Saturday, February 21, 2015

Contacting Aliens

The question of whether intelligent extraterrestrial life exists or not has intrigued millions of people and has led to movies like E.T., Independence Day, and War of the Worlds. Movies like these show how innately curious we are about extraterrestrial beings. Since 1960, our curiosity has led us to start systematically scanning the sky for evidence of aliens, and even to try to contact them.

The first project in the Search for Extraterrestrial Intelligence (SETI) was named "Project Ozma" and was led by Frank Drake, who used a radio telescope in West Virginia to examine the stars Tau Ceti and Epsilon Eridani near the 1.420 Gigahertz frequency. That frequency is dubbed the "water hole" in the radio spectrum because of its proximity to the spectral lines of hydrogen and the hydroxyl radical, which combined make water, a necessity of life, and also because it is where extraterrestrials might gather to communicate, much like animals at the water hole. Since then SETI projects have mainly focused on using radio telescopes to search for signals that might give us any clues on whether extraterrestrial life exists. One of the well-known SETI projects, Sentinel, was led by Paul Horowitz, who built a spectrum analyzer to search for SETI transmissions that had 131,000 narrow band channels. Even then, the search came up empty.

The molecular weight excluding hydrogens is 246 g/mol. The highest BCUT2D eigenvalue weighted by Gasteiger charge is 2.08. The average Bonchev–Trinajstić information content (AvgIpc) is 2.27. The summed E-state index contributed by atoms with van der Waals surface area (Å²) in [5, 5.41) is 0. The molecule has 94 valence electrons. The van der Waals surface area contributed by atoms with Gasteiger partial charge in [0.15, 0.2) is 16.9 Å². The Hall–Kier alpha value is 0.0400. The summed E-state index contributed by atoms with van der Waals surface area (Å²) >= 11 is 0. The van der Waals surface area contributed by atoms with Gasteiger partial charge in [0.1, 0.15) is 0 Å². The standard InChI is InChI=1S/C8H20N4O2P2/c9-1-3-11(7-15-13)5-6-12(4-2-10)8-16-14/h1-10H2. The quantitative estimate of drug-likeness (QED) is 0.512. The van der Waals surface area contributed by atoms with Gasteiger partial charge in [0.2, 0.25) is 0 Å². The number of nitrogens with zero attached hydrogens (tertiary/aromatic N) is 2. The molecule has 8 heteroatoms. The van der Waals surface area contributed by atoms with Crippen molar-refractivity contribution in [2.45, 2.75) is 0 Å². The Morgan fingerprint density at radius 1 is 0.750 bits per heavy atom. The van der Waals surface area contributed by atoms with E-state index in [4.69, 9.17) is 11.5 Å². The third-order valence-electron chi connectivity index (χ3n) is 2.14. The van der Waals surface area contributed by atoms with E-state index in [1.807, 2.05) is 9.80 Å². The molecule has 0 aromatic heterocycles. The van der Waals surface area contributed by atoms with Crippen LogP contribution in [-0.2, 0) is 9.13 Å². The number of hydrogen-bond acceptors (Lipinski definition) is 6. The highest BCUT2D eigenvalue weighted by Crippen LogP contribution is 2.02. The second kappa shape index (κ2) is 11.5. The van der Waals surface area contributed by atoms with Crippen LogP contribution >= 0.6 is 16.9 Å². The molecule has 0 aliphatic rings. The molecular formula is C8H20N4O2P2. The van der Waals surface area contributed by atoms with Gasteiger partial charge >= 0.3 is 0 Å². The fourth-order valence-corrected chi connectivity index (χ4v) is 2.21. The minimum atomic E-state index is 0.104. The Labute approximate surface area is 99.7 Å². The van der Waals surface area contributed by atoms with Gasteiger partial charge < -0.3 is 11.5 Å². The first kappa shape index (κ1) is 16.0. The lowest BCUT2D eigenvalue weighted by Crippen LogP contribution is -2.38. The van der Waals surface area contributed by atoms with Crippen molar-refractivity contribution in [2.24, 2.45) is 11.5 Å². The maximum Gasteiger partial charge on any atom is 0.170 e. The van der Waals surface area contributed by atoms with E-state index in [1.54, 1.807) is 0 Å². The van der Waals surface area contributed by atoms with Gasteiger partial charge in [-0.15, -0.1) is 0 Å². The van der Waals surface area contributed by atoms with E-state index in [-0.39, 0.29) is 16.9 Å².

Not only have astronomers searched for extraterrestrial intelligence, but they have also begun transmitting messages as well, hoping that extraterrestrial life will hear them and respond. The first message was transmitted by the Arecibo Observatory Radio Telescope in Puerto Rico, the world's largest single-aperture telescope, in 1974. The first message described our solar system, the compounds important for life, the structure of the DNA molecule, and the form of a human being.

In the image below we see a color version of the message transmitted, the message consists of seven parts that encode the following:
1. The numbers one to ten.
2. The atomic numbers of the elements hydrogen, carbon, nitrogen, oxygen, and phosphorus, which make up DNA.
3. The formulas for the sugars and bases in the nucleotides of DNA.
4. The number of nucleotides in DNA, and a graphic of the double helix structure of DNA.
5. A graphic figure of a human and the human population of Earth.
6. A graphic of the Solar System indicating which of the planets the message is coming from.
7. A graphic of the Arecibo radio telescope and the dimension of the transmitting antenna dish.
The message was transmitted in the direction of the globular cluster M13, about 21,000 light years away.

The idea of communicating with aliens has caused a stir. The likes of Stephen Hawking and science fiction author David Brine agree that transmitting messages attract the bad kind of aliens depicted in movies ranging from War of the Worlds to Independence Day. Hawking imagines that our first contact with extraterrestrials could be like the Native Americans' first contact with Europeans, "which didn't turn out very well for the Native Americans." Others disagree, saying they will help us advance as a civilization. The deed is done, but it will be still a long time until we hear a response and find out whether sending messages was our greatest feat or our worst error.

- José Uribe